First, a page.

N2 - Background: Accurate intraoperative assessments of tissue perfusion are essential in all forms of surgery. As traditional methods of perfusion assessments are not available during minimally invasive surgery, novel methods are required. Here, fluorescence angiography with indocyanine green has shown promising results. However, to secure objective and reproducible assessments, quantification of the fluorescent signal is essential (Q-ICG). This narrative review aims to provide an overview of the current status and applicability of Q-ICG for intraoperative perfusion assessment. Results: Both commercial and custom Q-ICG software solutions are available for intraoperative use; however, most studies on Q-ICG have performed post-operative analyses. Q-ICG can be divided into inflow parameters (ttp, t0, slope, and T1/2max) and intensity parameters (Fmax, PI, and DR). The intensity parameters appear unreliable in clinical settings. In comparison, inflow parameters, mainly slope, and T1/2max have had superior clinical performance. Conclusion: Intraoperative Q-ICG is clinically available; however, only feasibility studies have been performed, rendering an excellent usability score. Q-ICG in a post-operative setting could detect changes in perfusion following a range of interventions and reflect clinical endpoints, but only if based on inflow parameters. Thus, future studies should include the methodology outlined in this review, emphasizing the use of inflow parameters (slope or T1/2max), a mass-adjusted ICG dosing, and a fixed camera position.

AB - Background: Accurate intraoperative assessments of tissue perfusion are essential in all forms of surgery. As traditional methods of perfusion assessments are not available during minimally invasive surgery, novel methods are required. Here, fluorescence angiography with indocyanine green has shown promising results. However, to secure objective and reproducible assessments, quantification of the fluorescent signal is essential (Q-ICG). This narrative review aims to provide an overview of the current status and applicability of Q-ICG for intraoperative perfusion assessment. Results: Both commercial and custom Q-ICG software solutions are available for intraoperative use; however, most studies on Q-ICG have performed post-operative analyses. Q-ICG can be divided into inflow parameters (ttp, t0, slope, and T1/2max) and intensity parameters (Fmax, PI, and DR). The intensity parameters appear unreliable in clinical settings. In comparison, inflow parameters, mainly slope, and T1/2max have had superior clinical performance. Conclusion: Intraoperative Q-ICG is clinically available; however, only feasibility studies have been performed, rendering an excellent usability score. Q-ICG in a post-operative setting could detect changes in perfusion following a range of interventions and reflect clinical endpoints, but only if based on inflow parameters. Thus, future studies should include the methodology outlined in this review, emphasizing the use of inflow parameters (slope or T1/2max), a mass-adjusted ICG dosing, and a fixed camera position.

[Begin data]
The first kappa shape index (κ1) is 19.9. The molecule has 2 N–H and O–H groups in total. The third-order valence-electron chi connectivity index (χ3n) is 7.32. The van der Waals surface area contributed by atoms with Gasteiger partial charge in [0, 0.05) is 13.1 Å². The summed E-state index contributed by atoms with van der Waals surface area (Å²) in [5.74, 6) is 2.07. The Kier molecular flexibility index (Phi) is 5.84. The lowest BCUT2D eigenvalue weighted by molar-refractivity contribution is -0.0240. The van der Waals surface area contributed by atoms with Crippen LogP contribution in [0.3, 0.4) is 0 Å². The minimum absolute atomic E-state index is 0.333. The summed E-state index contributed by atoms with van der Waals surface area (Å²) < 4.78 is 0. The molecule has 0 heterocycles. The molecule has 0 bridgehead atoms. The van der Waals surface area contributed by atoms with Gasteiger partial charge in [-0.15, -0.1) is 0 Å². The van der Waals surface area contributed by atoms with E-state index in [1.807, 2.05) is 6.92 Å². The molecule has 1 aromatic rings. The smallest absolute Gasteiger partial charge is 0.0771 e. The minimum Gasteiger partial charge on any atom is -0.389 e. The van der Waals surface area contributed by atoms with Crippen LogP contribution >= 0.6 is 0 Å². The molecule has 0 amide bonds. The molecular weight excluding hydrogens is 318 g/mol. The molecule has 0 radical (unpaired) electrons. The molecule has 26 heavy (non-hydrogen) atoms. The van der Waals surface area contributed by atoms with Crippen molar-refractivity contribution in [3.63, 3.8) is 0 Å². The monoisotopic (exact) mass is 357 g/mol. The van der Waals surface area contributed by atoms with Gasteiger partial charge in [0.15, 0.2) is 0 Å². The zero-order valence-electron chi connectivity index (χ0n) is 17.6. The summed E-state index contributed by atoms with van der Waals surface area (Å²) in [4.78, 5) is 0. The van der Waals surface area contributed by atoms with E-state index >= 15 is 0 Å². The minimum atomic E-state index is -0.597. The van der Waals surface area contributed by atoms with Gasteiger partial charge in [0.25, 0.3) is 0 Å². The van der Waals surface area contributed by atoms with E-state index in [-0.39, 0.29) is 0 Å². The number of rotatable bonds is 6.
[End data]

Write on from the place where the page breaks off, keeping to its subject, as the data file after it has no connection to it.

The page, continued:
KW - Indocyanine green

KW - Intraoperative

KW - Optimization

KW - Perfusion assessment

KW - Quantitative fluorescence angiography

UR - http://www.scopus.com/inward/record.url?scp=85089745853&partnerID=8YFLogxK

U2 - 10.1007/s00423-020-01966-0

DO - 10.1007/s00423-020-01966-0

M3 - Review

C2 - 32821959

AN - SCOPUS:85089745853

JO - Langenbecks Archives of Surgery

JF - Langenbecks Archives of Surgery

SN - 1435-2443

ER -

ID: 60870000